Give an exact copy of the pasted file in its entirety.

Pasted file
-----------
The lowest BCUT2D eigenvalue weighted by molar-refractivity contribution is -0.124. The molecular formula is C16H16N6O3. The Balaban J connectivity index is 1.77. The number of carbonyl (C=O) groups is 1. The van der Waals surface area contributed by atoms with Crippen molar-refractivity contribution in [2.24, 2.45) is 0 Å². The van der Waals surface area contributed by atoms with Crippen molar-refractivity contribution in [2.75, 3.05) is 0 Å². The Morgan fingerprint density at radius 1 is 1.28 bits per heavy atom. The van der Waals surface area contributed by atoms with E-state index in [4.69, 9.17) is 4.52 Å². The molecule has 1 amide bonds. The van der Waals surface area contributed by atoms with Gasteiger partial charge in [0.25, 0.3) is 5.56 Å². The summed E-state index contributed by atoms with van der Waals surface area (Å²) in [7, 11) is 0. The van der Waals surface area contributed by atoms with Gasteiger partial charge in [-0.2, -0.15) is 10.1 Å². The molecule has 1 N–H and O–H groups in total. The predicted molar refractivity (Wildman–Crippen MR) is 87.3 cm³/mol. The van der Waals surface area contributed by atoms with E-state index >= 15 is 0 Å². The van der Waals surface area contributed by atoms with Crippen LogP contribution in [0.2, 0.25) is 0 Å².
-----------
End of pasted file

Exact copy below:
The lowest BCUT2D eigenvalue weighted by molar-refractivity contribution is -0.124. The molecular formula is C16H16N6O3. The Balaban J connectivity index is 1.77. The number of carbonyl (C=O) groups is 1. The van der Waals surface area contributed by atoms with Crippen molar-refractivity contribution in [2.24, 2.45) is 0 Å². The van der Waals surface area contributed by atoms with Crippen molar-refractivity contribution in [2.75, 3.05) is 0 Å². The Morgan fingerprint density at radius 1 is 1.28 bits per heavy atom. The van der Waals surface area contributed by atoms with E-state index in [4.69, 9.17) is 4.52 Å². The molecule has 1 amide bonds. The van der Waals surface area contributed by atoms with Gasteiger partial charge in [0.25, 0.3) is 5.56 Å². The summed E-state index contributed by atoms with van der Waals surface area (Å²) in [7, 11) is 0. The van der Waals surface area contributed by atoms with Gasteiger partial charge in [-0.2, -0.15) is 10.1 Å². The molecule has 1 N–H and O–H groups in total. The predicted molar refractivity (Wildman–Crippen MR) is 87.3 cm³/mol. The van der Waals surface area contributed by atoms with E-state index >= 15 is 0 Å². The van der Waals surface area contributed by atoms with Crippen LogP contribution in [0.2, 0.25) is 0 Å².